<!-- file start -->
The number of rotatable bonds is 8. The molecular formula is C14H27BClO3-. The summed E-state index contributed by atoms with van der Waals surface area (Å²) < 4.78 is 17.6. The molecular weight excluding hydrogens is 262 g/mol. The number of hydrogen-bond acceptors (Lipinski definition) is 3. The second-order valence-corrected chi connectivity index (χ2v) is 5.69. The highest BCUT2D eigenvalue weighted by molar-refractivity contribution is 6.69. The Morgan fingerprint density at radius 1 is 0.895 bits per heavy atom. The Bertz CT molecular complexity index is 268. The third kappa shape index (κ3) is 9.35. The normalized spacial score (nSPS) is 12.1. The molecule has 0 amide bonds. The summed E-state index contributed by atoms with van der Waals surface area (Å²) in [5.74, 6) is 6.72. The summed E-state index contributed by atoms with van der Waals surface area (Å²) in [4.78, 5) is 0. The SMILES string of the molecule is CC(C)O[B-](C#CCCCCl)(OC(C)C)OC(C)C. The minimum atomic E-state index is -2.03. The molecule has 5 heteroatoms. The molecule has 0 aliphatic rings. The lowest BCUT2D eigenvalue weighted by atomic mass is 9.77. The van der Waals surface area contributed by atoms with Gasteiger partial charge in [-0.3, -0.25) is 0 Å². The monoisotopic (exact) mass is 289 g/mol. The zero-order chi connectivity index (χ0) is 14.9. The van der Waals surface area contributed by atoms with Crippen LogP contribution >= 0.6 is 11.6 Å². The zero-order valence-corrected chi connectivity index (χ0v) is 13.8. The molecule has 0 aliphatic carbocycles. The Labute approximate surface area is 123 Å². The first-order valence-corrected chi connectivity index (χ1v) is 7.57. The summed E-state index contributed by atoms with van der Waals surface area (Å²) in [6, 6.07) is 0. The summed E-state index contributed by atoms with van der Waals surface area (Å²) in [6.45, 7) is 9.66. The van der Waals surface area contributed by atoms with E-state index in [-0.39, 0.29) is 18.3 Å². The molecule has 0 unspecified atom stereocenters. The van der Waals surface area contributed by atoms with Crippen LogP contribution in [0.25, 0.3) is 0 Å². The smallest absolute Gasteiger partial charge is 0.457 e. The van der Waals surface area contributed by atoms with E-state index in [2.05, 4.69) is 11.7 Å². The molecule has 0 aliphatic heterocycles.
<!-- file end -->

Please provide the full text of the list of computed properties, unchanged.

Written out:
The number of rotatable bonds is 8. The molecular formula is C14H27BClO3-. The summed E-state index contributed by atoms with van der Waals surface area (Å²) < 4.78 is 17.6. The molecular weight excluding hydrogens is 262 g/mol. The number of hydrogen-bond acceptors (Lipinski definition) is 3. The second-order valence-corrected chi connectivity index (χ2v) is 5.69. The highest BCUT2D eigenvalue weighted by molar-refractivity contribution is 6.69. The Morgan fingerprint density at radius 1 is 0.895 bits per heavy atom. The Bertz CT molecular complexity index is 268. The third kappa shape index (κ3) is 9.35. The normalized spacial score (nSPS) is 12.1. The molecule has 0 amide bonds. The summed E-state index contributed by atoms with van der Waals surface area (Å²) in [5.74, 6) is 6.72. The summed E-state index contributed by atoms with van der Waals surface area (Å²) in [4.78, 5) is 0. The SMILES string of the molecule is CC(C)O[B-](C#CCCCCl)(OC(C)C)OC(C)C. The minimum atomic E-state index is -2.03. The molecule has 5 heteroatoms. The molecule has 0 aliphatic rings. The lowest BCUT2D eigenvalue weighted by atomic mass is 9.77. The van der Waals surface area contributed by atoms with Gasteiger partial charge in [-0.3, -0.25) is 0 Å². The monoisotopic (exact) mass is 289 g/mol. The zero-order chi connectivity index (χ0) is 14.9. The van der Waals surface area contributed by atoms with Crippen LogP contribution >= 0.6 is 11.6 Å². The zero-order valence-corrected chi connectivity index (χ0v) is 13.8. The molecule has 0 aliphatic carbocycles. The Labute approximate surface area is 123 Å². The first-order valence-corrected chi connectivity index (χ1v) is 7.57. The summed E-state index contributed by atoms with van der Waals surface area (Å²) in [6, 6.07) is 0. The summed E-state index contributed by atoms with van der Waals surface area (Å²) in [6.45, 7) is 9.66. The van der Waals surface area contributed by atoms with E-state index in [-0.39, 0.29) is 18.3 Å². The molecule has 0 unspecified atom stereocenters. The van der Waals surface area contributed by atoms with Crippen LogP contribution in [0.25, 0.3) is 0 Å². The smallest absolute Gasteiger partial charge is 0.457 e. The van der Waals surface area contributed by atoms with E-state index in [2.05, 4.69) is 11.7 Å². The molecule has 0 aliphatic heterocycles.